Two hundred and twenty five million members (and counting) build their professional network and engage new business connections on LinkedIn. The social networking website is one of the most powerful and popular networking tools available to business professionals.
LinkedIn’s intrinsic marketing potential for small businesses is unparalleled. But how can you best utilize LinkedIn to build your professional network and your company? We asked business leaders to share how they utilize LinkedIn for business and here’s what they had to say:
1. Join targeted LinkedIn groups.
“Join groups on LinkedIn that your prospects are involved in by industry [and] specialty. Find the CEOs and Owners in the group and send them connection requests. Don’t say much about yourself at all. They will have to look at your profile when they review the connection request and they will find out about what you do when they review your profile.”
– Kate Finley, Owner of Kate Finley Integrated Marketing Communications: @KateUpdates
2. Share unique content on LinkedIn.
“Many companies believe they should only post content that is company news or sales [related]. If you [own a] web design company, share relevant articles and tips about your industry. If you are a lawn care company, offer advice about different flower landscapes for each season. People will tune you out if your company’s LinkedIn page is playing the ‘Me Show’ all the time. You’re the expert; keep your customer base informed and give them something they can use.”
– Sabrina Ram, Founder and President of Blu Lotus Public Relations: @BluLotusPR
3. Don’t forget about LinkedIn keywords.
“This is especially true for the skills and description areas [of your profile]. Those skills are each a keyword that can help people find you. Also create keyword rich descriptions of what you do to build on that once visitors hit your profile page.”
– Stacey Harris, Head Rock Star of Hit the Mic Marketing: @TheStaceyHarris
4. Remember LinkedIn Group etiquette.
“The most important way to get in front of your potential customer base on LinkedIn is by joining relevant groups and networking with decision makers in those respective groups. [But] it is ill-advised to stand in front of the group with a megaphone and spew self-promotional marketing fluff. As with all social networks, you want to build relationships with those you interact with. Be ready and prepared to address issues and questions that [develop] through these groups.”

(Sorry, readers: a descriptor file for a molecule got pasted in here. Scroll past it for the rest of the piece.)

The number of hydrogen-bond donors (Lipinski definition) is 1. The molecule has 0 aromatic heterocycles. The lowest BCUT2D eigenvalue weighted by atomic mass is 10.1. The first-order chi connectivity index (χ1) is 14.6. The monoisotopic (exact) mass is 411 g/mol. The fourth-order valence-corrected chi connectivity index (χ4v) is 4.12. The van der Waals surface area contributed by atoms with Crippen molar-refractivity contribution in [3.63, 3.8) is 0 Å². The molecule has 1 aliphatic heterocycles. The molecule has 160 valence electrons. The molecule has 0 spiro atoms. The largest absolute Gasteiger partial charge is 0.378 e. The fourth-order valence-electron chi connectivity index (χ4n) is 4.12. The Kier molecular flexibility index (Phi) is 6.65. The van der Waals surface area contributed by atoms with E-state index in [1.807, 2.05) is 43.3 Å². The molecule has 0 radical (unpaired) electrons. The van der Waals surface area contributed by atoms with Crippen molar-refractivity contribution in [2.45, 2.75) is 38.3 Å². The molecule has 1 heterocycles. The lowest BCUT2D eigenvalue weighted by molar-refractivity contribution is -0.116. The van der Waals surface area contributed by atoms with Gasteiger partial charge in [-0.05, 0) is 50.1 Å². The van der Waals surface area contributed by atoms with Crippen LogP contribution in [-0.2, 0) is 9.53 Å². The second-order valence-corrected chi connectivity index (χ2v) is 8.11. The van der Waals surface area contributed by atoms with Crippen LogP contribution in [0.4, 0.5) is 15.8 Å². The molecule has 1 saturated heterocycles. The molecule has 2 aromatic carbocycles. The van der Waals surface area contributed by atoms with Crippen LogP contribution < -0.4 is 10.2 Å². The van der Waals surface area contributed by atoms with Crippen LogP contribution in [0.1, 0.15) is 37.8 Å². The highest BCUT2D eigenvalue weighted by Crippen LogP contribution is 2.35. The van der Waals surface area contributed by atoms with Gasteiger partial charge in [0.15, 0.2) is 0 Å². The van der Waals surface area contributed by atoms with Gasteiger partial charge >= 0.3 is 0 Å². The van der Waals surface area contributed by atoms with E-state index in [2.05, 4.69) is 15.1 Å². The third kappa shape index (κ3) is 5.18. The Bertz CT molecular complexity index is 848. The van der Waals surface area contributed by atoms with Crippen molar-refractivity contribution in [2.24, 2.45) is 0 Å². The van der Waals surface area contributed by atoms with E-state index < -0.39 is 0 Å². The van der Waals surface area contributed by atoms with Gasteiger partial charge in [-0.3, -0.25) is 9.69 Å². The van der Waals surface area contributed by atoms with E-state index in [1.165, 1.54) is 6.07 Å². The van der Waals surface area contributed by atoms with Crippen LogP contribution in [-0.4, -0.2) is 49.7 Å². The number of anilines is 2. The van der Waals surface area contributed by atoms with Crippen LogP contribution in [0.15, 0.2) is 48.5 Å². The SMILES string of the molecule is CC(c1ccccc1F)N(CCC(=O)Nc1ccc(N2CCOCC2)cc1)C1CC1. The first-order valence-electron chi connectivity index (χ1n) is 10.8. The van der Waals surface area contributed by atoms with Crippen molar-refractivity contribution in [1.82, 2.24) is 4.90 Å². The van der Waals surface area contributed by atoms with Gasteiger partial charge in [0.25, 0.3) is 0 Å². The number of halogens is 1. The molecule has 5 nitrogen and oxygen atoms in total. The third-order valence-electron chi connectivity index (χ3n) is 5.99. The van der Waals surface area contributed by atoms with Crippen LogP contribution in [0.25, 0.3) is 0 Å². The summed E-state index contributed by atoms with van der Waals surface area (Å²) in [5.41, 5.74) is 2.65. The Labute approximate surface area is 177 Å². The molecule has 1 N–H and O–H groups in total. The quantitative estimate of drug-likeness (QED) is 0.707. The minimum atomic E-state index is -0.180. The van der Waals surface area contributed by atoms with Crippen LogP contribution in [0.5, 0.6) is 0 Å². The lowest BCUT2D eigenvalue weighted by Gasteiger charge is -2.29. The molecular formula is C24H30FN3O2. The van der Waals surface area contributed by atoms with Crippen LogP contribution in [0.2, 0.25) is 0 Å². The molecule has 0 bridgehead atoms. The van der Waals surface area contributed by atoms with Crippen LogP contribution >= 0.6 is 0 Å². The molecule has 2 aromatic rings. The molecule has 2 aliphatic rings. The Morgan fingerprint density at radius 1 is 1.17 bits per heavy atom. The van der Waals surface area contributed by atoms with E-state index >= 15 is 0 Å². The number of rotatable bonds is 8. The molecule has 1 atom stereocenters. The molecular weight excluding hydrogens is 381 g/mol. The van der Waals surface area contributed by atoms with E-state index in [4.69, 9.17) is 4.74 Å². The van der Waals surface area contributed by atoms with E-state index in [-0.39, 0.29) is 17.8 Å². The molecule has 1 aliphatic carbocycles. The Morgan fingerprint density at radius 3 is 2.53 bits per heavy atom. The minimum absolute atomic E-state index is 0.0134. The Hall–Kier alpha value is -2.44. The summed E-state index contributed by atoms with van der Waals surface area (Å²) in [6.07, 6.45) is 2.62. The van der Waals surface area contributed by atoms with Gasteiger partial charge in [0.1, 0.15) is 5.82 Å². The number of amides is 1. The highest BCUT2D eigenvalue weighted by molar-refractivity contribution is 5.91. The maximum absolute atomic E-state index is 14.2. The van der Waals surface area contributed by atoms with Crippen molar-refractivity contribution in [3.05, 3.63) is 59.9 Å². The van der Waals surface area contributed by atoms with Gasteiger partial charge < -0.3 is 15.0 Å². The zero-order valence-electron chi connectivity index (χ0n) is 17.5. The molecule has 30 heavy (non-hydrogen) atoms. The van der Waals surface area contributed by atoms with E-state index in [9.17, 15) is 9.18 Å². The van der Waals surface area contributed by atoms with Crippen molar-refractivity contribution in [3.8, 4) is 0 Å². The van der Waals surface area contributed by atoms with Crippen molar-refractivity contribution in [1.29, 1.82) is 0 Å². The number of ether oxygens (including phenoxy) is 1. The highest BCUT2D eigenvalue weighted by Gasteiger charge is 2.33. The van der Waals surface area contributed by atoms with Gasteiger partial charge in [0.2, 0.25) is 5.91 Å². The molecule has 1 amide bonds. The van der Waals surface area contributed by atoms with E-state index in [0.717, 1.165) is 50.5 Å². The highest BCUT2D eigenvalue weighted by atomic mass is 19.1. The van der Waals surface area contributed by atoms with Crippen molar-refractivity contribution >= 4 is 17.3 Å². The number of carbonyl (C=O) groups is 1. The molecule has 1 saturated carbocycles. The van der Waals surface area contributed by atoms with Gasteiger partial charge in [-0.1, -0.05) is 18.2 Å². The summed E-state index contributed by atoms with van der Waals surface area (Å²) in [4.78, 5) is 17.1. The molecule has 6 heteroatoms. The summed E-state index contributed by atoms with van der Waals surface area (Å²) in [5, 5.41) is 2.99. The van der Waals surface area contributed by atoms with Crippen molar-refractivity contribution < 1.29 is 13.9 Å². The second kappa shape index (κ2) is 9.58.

– John Bertoli, Owner and Chief Designer of JBert Design: @JohnBertoli
5. Don’t over-promote yourself in LinkedIn discussions.
“Pay attention to what group members ask for, and reply privately to those who might benefit from your services. Joining groups will increase your connection opportunities, but please don’t automatically connect with everyone so you can bombard them with messages. Be sure you contribute to the group by sharing information.”
– Laura Poole, President and Owner of Archer Editorial Services and Editorial Bootcamp: @lepoole
6. Remove the generic LinkedIn “request” text.
“Don’t miss an opportunity to authentically communicate, even while sending a ‘request to connect.’ Delete the generic text and think of this request as your first impression, your entrance. Are you clever, bold, and memorable in your invitation, reminding the prospect how you met and [offering] a positive interaction you had or a mutual connection? Be unique at all touch points on LinkedIn.”
– Julie Dennehy, President of Dennehy Public Relations: @dennehypr
7. Dig deep into LinkedIn’s resources.
“I use LinkedIn on a daily basis to network and develop leads and referrals for the company. One way I do this is by joining LinkedIn Groups (I’m in 33 groups) and actively engage in discussions with other group members and professionals. This helps develop relationships with other professionals (some that are business owners) and build credibility for you and the business. I also take advantage of the profile links, connections, likes, commenting on [others’ posts], status updates, and most recently the question & answer section of LinkedIn. My business also has an official company page on LinkedIn complete with a company profile and an explanation of our services. Being actively engaged on LinkedIn has worked for us and the best thing about it is: it’s free.”
– Michael Raanan, Founder and President of Landmark Tax Group: @LandmarkTaxGrp
8. Utilize LinkedIn for post-event follow-up.
“As a small business owner that has had a lot of success with LinkedIn, I believe it’s about connecting. After every event that I attend (online or offline), I search for the people I met and connect with them via LinkedIn. I send them a personal message about our interaction. Then I take it a step further and see if there’s anyone that I can recommend to them, any way that I can help connect them further. Taking this extra step really makes me stand out and become memorable.”
– Kathrine Farris, Owner and Virtual Professional of Strategic Office Support LLC: @StrategicOffice
9. Communicate informally on LinkedIn.
“If you come on too strongly, [others will] often automatically think of you only as someone trying to sell something. Creating casual, specialized messages to target your audience will help keep you in the ‘friend zone.’ ”
– Raphael Doromal, Vice President of Strategic Partnerships of Donper America: @DonperAmerica
10. Give before you ask for favors on LinkedIn.
“Participate in high quality, active groups and share your expertise by answering questions and sharing your articles, e-books, works, or anything that helps other people. Get recommendations from clients who have done business with you. Complete your profile with a track record of high achievements, including [a] portfolio.”
– Lam Woon Cherk, CEO and Chief Developer of panoRazzi: @wooncherk
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